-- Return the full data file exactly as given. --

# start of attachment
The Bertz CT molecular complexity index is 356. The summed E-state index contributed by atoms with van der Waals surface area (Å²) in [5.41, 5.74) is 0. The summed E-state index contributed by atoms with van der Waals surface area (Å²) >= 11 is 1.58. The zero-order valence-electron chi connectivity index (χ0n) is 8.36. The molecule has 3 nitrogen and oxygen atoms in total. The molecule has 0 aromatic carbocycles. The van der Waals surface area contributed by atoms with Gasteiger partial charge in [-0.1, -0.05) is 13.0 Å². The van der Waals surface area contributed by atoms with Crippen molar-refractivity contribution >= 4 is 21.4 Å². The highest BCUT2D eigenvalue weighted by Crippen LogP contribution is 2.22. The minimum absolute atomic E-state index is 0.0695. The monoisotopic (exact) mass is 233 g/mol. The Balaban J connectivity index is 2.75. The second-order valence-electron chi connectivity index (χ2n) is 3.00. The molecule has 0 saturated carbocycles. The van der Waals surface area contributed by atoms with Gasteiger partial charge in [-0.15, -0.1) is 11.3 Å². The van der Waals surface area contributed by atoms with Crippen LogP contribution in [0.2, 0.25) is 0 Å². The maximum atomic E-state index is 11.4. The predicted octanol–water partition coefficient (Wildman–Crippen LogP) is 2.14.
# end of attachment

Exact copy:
The Bertz CT molecular complexity index is 356. The summed E-state index contributed by atoms with van der Waals surface area (Å²) in [5.41, 5.74) is 0. The summed E-state index contributed by atoms with van der Waals surface area (Å²) >= 11 is 1.58. The zero-order valence-electron chi connectivity index (χ0n) is 8.36. The molecule has 3 nitrogen and oxygen atoms in total. The molecule has 0 aromatic carbocycles. The van der Waals surface area contributed by atoms with Gasteiger partial charge in [-0.1, -0.05) is 13.0 Å². The van der Waals surface area contributed by atoms with Crippen molar-refractivity contribution >= 4 is 21.4 Å². The highest BCUT2D eigenvalue weighted by Crippen LogP contribution is 2.22. The minimum absolute atomic E-state index is 0.0695. The monoisotopic (exact) mass is 233 g/mol. The Balaban J connectivity index is 2.75. The second-order valence-electron chi connectivity index (χ2n) is 3.00. The molecule has 0 saturated carbocycles. The van der Waals surface area contributed by atoms with Gasteiger partial charge in [-0.15, -0.1) is 11.3 Å². The van der Waals surface area contributed by atoms with Crippen LogP contribution in [0.2, 0.25) is 0 Å². The maximum atomic E-state index is 11.4. The predicted octanol–water partition coefficient (Wildman–Crippen LogP) is 2.14.